has been a supplier of memory for approximately 16-years, although it's only been the last year or so we've had any real exposure to the product here in the USA. While ethnocentric-marketing often precludes us from most of the products available, ethnocentrism isn't a negative term in and of itself, its egocentrism which concerns me.
This statement may seem prima facie
, however; many believed the Internet would allow a freedom to transcend once geographical demarcations and personal prejudices, yet such encumbrances still exist. As an independent tester, obtaining sample CPUs, graphic-cards and motherboards is about as easy as having AMD and Intel forgo a pre-nup or the likelihood they would get to that point.
It's frustrating to see other sites not much larger then [M] whom are actually courted by company Rep's and frankly such preferential treatment often leads to complacency. Sadly, as a result of having such unlimited access to hardware Reviewers will often go to print with some mediocre articles. Those of us whom are most dedicated, who will do far more research on the product, and write to captivate as well as educate the reader, are left by the wayside simply because of favoritism. Still there are some sites out there who retain a level of journalistic integrity which reflects the erudite nature of this industry. Sites such as X-Bit Labs, Xtreme Systems, Sudhian, Adrians Rojak Pot, LowYat, Lost Circuits, AMDBoard and especially VansHardware where I've found some of the most astute and infromative articles to date. Needless to say were not here to discuss the bureaucracy of the semi-conductor industry, nor the politics’ of sample distribution. We're here to discuss a product which, for all intensive purposes may have slipped under the radar.
G.Skill has labeled each 256MB stick with the following: 256MB DDR400 2-2-2-5 PC3200, DDR600 3-4-4-8 PC4800
. Simple, perhaps somewhat confusing for the inexperienced end-user, however most importantly the product lives up to it's name. As you’re about to see, these little naked PCB's pack quite a performance punch. G.Skill uses Samsung TCCD memory and seems to have their hands in some "special" bins.
Samsung has been doing some amazing things with DDRAM ICs and their TCCD may go down in history as having some of the most extensive frequency range as well as flexible timings.
It's a refreshing change not to worry about removing a heat spreader, which are in most cases superfluous and sometimes actually detrimental to performance. This is due to double-sided "thermal" tape whose name is somewhat duplicitous as more often then not this tape traps more heat then it dissipates. Were it not for cost considerations perhaps more memory suppliers could use thermal-epoxy or thermal-paste between IC and heat spreader, the solution would be much more effective then tape. Such extremes would only be necessary in the case of UTT spec'd memory or other such high voltage parts running at or above 3.0v. Voltages this high would surely benefit from such a simple solution and in all other cases eschewing heat spreaders which are widely over-used, may be more practical. G.Skill performed best at 2.8v VDIMM which did not require any "active" cooling.Testing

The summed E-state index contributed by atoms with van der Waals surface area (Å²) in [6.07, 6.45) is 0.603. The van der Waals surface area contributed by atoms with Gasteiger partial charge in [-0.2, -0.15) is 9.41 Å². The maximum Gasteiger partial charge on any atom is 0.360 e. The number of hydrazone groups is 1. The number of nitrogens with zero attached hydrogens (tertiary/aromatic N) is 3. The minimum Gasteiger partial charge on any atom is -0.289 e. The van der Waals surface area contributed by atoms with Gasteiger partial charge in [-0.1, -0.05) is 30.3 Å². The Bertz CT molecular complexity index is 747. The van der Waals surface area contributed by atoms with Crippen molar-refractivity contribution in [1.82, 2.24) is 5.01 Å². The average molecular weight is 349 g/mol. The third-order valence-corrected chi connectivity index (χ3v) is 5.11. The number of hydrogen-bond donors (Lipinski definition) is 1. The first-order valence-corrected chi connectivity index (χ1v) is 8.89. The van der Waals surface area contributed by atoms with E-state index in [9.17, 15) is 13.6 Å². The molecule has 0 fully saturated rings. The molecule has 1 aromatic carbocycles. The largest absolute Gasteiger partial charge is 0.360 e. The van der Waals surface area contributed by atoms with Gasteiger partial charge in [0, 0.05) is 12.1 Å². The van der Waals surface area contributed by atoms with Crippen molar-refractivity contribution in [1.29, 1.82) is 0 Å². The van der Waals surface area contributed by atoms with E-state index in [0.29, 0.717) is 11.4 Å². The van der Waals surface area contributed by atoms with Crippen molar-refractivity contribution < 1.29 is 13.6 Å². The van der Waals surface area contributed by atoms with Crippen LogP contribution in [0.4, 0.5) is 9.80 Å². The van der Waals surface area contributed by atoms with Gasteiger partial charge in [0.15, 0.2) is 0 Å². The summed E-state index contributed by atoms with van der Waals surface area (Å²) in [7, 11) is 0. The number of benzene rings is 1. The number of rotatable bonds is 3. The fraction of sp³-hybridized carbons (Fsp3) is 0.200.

|CPU ||A64 3500+ Winchester .09-micron (process) core Retail|
|Mainboard ||DFI Lanparty NF4 Ultra-D (BIOS 310)|
|Memory ||G.SKILL DDR600 2x256MB|
|STORAGE - HDD ||Maxtor DiamondMax Plus 9 120GB SATA150 / Maxtor DiamondMax 10 300GB Native SATA150 |
|Graphics ||BFG 6800GT-OC (370/1000MHz GDDR3)|
|Power Supply ||Thermaltake PureSilentPower 680|
|Cooling ||PolarFLO TT (copper) Hydor L40-II (2800 LH / 230cm MAX-H) Danger Den Dbl Heater Core 2xSunon 120mm/90CFM (1/2”)|
|Operating System ||Windows XP SP2|
During testing I ran the memory at its advertised speeds and timing under SPD, which is my usual methodology prior to making any manual BIOS adjustments in the Advanced Memory setting menus. I was pleasantly surprised to find the memory ran at CL2.5-4-4-8 at its DDR600 spec, however; dropping the FSB speed to 200MHz (DDR400) also resulted in CL2.5-4-4-8 timings.
As seen below there's a slight discrepancy in the SPD. On the Left:
200FSB SPD - CL2.5-4-4-8, Center:
(manually set) 210FSB - CL2-2-2-5, on the Right:
300FSB SPD - CL2.5-4-4-8. All settings were maintained throughout at 2.8v (VDIMM) and the memory was run in Dual Channel.
To commence testing I forgo JEDEC DDR400 (as this is primarily an Enthusiast part) leaping to 210FSB (DDR420) which was the highest stable frequency at any voltage or BIOS combination allowing for CL2-2-2-5 timings. At 300FSB (DDR600) speeds I simply ran the system at SPD and found the memory ran at CL2.5-4-4-8. In fact attempting to manually adjust settings to CL3-4-4-8 resulted in instability? Once again this was the highest stable frequency obtainable at any voltage or BIOS setting (within reason).
I attempted lower latencies at DDR600 but was unsuccessful. I imagine with some time invested these modules would run beyond DDR600 speeds (check out this guide to get to DDR600+ on a DFI board
) as I did load into Windows up to DDR660, but was unable to remain stable in 3D applications. Pushing more voltage into these modules resulted in lower performance overall and the ideal VDIMM seemed to be 2.7 ~ 2.8V based on the idiosyncrasies of the DFI motherboard (BIOS version 310).
These modules performed rock solid for over two weeks in my system running 24/7 and this was the longest time I've ever run any system at 300FSB (HTT) without a random crash or hiccup. I was surprised playing Far Cry, which consumes RAM like America consumes Crude Oil, I didn't experience any crashes. This was a first for 512MB kit.
Onto our benchmark results ->